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Follow our Understanding OAK video series to learn more how to navigate the world of competitive swimming with OAK. 


What is a Swim Meet?

A swim meet is a competitive event for our swimmers. It allows swimmers the opportunity to use the skills they have been learning throughout the year. Since the meet is timed and judged, it also gives swimmers the ability to compare how their skills have improved, from one meet to another.

Swim meets can span one or more days and are composed of sessions. Each session is about 4 hours in length - up to three sessions can be held on each day of a swim meet. Generally, younger swimmers only compete in a single session per day of a meet, generally in the afternoon. Older swimmers compete in a morning session and then may come back for an evening session, to swim in final events.

During each session of meet, swimmers compete in different events. Each event represents a stroke (freestyle, breaststroke, backstroke, butterfly) swum for a particular length (25m, 50m, 100m are all common lengths). Each session in a swim meet generally has 6 - 8 events.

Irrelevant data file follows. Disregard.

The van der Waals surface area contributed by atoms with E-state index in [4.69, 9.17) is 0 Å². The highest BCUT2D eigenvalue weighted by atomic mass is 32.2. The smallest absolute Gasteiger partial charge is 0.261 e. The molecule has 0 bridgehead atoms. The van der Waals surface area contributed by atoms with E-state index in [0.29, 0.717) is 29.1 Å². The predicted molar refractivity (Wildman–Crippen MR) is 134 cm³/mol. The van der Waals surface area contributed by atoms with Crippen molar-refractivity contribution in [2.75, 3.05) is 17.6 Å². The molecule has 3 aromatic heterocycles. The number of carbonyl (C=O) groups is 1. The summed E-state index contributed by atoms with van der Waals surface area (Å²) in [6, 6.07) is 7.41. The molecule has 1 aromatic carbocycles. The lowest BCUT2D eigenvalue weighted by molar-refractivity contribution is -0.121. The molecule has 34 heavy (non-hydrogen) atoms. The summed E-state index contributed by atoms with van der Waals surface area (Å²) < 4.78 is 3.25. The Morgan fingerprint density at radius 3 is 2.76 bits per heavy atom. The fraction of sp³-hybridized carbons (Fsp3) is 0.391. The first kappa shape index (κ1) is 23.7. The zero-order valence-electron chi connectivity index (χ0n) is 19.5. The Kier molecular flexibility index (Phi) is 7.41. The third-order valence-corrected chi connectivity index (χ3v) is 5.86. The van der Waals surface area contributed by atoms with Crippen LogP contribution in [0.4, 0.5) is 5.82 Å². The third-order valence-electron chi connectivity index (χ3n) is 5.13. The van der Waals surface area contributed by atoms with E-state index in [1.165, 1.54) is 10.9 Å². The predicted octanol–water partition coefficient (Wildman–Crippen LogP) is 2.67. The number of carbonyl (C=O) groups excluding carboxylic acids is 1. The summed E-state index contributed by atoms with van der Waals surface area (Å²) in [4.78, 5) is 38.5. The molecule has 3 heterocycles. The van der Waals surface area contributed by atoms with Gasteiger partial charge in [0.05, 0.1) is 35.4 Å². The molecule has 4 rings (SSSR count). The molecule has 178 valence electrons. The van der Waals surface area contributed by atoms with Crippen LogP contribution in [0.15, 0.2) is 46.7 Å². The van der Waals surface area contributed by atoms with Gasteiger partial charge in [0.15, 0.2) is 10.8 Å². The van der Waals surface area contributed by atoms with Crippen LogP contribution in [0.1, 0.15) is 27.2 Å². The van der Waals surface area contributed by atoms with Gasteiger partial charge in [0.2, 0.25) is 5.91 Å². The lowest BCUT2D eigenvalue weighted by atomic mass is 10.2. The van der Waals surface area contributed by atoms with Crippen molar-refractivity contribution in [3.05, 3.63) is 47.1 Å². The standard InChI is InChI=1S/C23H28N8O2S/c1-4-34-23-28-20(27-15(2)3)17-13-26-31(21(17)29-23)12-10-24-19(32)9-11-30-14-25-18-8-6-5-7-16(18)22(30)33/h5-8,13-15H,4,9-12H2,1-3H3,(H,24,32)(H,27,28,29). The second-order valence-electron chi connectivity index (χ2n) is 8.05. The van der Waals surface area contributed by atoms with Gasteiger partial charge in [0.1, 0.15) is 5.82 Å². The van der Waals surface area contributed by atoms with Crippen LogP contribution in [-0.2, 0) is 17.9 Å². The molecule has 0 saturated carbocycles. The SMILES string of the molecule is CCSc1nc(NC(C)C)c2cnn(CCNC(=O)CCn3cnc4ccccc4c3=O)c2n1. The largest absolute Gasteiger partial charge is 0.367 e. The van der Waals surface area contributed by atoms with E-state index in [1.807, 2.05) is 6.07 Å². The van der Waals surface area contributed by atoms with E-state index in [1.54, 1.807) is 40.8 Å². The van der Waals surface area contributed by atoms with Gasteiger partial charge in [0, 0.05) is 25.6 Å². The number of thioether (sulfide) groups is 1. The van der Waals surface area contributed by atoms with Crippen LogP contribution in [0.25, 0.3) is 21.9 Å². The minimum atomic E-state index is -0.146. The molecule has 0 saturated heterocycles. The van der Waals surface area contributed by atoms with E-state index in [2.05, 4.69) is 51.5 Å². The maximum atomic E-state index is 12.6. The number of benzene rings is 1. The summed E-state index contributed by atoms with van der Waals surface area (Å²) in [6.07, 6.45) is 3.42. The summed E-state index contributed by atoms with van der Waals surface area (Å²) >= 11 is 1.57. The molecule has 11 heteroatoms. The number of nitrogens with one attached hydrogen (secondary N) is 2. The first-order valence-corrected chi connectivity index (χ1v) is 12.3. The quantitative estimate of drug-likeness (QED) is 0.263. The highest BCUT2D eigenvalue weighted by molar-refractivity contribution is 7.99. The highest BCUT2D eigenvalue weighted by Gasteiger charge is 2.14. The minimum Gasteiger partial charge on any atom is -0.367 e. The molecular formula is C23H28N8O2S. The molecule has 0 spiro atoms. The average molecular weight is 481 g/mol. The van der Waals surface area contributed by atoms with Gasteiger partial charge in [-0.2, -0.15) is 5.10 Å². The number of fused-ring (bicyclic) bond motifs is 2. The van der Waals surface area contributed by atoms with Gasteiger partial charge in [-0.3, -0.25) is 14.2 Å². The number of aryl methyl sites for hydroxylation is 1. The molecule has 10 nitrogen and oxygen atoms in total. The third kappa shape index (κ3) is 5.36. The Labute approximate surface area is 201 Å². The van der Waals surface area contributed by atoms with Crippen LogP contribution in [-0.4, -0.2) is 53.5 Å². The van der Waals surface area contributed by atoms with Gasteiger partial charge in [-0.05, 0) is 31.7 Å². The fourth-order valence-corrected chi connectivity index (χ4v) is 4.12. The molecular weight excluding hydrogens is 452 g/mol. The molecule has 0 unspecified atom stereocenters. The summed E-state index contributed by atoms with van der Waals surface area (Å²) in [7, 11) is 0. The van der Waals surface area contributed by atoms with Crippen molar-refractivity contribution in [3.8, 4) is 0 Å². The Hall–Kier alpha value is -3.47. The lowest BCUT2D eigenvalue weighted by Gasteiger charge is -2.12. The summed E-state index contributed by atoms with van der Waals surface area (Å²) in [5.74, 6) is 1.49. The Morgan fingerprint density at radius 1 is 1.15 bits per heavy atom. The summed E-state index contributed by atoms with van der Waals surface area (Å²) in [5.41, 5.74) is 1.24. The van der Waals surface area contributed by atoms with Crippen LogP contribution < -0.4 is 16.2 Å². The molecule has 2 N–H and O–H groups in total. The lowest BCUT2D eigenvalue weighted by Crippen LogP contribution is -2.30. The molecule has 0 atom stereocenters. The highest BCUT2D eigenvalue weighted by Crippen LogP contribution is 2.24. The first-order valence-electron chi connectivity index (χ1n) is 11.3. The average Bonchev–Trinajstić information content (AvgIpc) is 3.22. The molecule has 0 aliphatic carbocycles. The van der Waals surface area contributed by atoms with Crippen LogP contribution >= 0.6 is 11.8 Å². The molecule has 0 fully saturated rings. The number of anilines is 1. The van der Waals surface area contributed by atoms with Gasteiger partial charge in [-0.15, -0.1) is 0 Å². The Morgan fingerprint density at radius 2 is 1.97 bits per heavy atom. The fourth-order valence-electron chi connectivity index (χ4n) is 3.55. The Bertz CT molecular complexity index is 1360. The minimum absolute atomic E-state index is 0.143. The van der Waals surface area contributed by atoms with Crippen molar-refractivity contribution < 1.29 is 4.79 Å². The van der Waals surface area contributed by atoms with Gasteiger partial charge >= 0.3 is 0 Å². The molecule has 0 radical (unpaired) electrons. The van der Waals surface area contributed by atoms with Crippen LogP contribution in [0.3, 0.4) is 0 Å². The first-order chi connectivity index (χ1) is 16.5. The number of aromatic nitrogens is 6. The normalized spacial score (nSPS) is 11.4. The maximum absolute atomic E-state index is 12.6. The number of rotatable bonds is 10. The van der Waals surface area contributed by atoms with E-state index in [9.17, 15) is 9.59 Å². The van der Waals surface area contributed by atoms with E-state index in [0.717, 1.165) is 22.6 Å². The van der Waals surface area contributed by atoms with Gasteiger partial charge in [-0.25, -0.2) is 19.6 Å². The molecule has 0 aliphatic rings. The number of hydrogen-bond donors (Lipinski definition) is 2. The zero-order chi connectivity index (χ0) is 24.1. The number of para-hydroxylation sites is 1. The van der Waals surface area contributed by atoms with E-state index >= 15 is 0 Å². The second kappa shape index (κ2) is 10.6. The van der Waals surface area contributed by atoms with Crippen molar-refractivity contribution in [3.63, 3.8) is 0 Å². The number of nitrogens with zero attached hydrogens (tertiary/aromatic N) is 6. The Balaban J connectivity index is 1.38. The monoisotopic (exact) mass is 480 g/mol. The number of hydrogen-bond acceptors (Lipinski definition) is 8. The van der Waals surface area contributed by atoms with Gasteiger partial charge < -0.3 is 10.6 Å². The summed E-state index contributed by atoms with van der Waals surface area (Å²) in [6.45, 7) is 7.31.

Since pools generally have at most 8 lanes, only 8 swimmers can swim in an event at a time. Because of this, each event is broken up into heats. The number of heats depends on the number of swimmers entered into the event. Each heat starts with 8 swimmers on the blocks. At a start sound all the swimmers dive off the blocks and begin racing. Timers are present in each lane, to record the times for each individual swimmer. These times are all recorded and, once all the heats in an event have been completed, prizes (ribbons or medals) are often awarded for the top 3 fastest swimmers in each age category.

Swim meets are focused on swimmers, but parents have a big responsibility, too. Each session of a swim meet takes a lot of volunteers to run it: marshals to get the swimmers in place, timers to record times, judges to evaluate swimmers? strokes and other officials controlling and monitoring all aspects of the activities. Generally, up to 50 parent volunteers are required for each individual session of a swim meet.

Olympic Prospect swimmers participate in a series of meets called HOBC. At these meets we are joined by swimmers from Hamilton Aquatic Club, Brantford Aquatic Club and Cambridge Aquajets.